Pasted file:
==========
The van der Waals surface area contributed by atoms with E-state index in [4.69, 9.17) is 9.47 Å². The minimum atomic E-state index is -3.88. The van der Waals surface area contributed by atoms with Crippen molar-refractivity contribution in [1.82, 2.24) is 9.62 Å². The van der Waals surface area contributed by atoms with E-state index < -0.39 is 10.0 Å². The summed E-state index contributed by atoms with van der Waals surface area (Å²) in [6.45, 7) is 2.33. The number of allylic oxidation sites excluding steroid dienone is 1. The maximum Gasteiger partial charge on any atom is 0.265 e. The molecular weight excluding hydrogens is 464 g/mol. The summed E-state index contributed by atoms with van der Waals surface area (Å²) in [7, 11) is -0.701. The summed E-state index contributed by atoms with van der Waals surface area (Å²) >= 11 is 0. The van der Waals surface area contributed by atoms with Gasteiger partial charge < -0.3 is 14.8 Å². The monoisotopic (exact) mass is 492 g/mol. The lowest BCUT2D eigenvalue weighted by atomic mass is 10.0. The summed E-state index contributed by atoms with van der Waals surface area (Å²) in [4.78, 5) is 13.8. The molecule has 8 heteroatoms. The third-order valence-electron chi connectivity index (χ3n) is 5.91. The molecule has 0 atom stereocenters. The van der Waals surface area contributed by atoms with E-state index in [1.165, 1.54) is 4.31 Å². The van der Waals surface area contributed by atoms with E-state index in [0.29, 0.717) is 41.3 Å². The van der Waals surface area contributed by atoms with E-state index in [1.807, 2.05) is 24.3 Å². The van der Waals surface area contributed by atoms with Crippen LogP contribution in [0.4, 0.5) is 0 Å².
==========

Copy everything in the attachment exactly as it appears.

The van der Waals surface area contributed by atoms with E-state index in [4.69, 9.17) is 9.47 Å². The minimum atomic E-state index is -3.88. The van der Waals surface area contributed by atoms with Crippen molar-refractivity contribution in [1.82, 2.24) is 9.62 Å². The van der Waals surface area contributed by atoms with E-state index < -0.39 is 10.0 Å². The summed E-state index contributed by atoms with van der Waals surface area (Å²) in [6.45, 7) is 2.33. The number of allylic oxidation sites excluding steroid dienone is 1. The maximum Gasteiger partial charge on any atom is 0.265 e. The molecular weight excluding hydrogens is 464 g/mol. The summed E-state index contributed by atoms with van der Waals surface area (Å²) in [7, 11) is -0.701. The summed E-state index contributed by atoms with van der Waals surface area (Å²) >= 11 is 0. The van der Waals surface area contributed by atoms with Gasteiger partial charge < -0.3 is 14.8 Å². The monoisotopic (exact) mass is 492 g/mol. The lowest BCUT2D eigenvalue weighted by atomic mass is 10.0. The summed E-state index contributed by atoms with van der Waals surface area (Å²) in [4.78, 5) is 13.8. The molecule has 8 heteroatoms. The third-order valence-electron chi connectivity index (χ3n) is 5.91. The molecule has 0 atom stereocenters. The van der Waals surface area contributed by atoms with E-state index in [1.165, 1.54) is 4.31 Å². The van der Waals surface area contributed by atoms with E-state index in [0.29, 0.717) is 41.3 Å². The van der Waals surface area contributed by atoms with E-state index in [1.807, 2.05) is 24.3 Å². The van der Waals surface area contributed by atoms with Crippen LogP contribution in [0.4, 0.5) is 0 Å².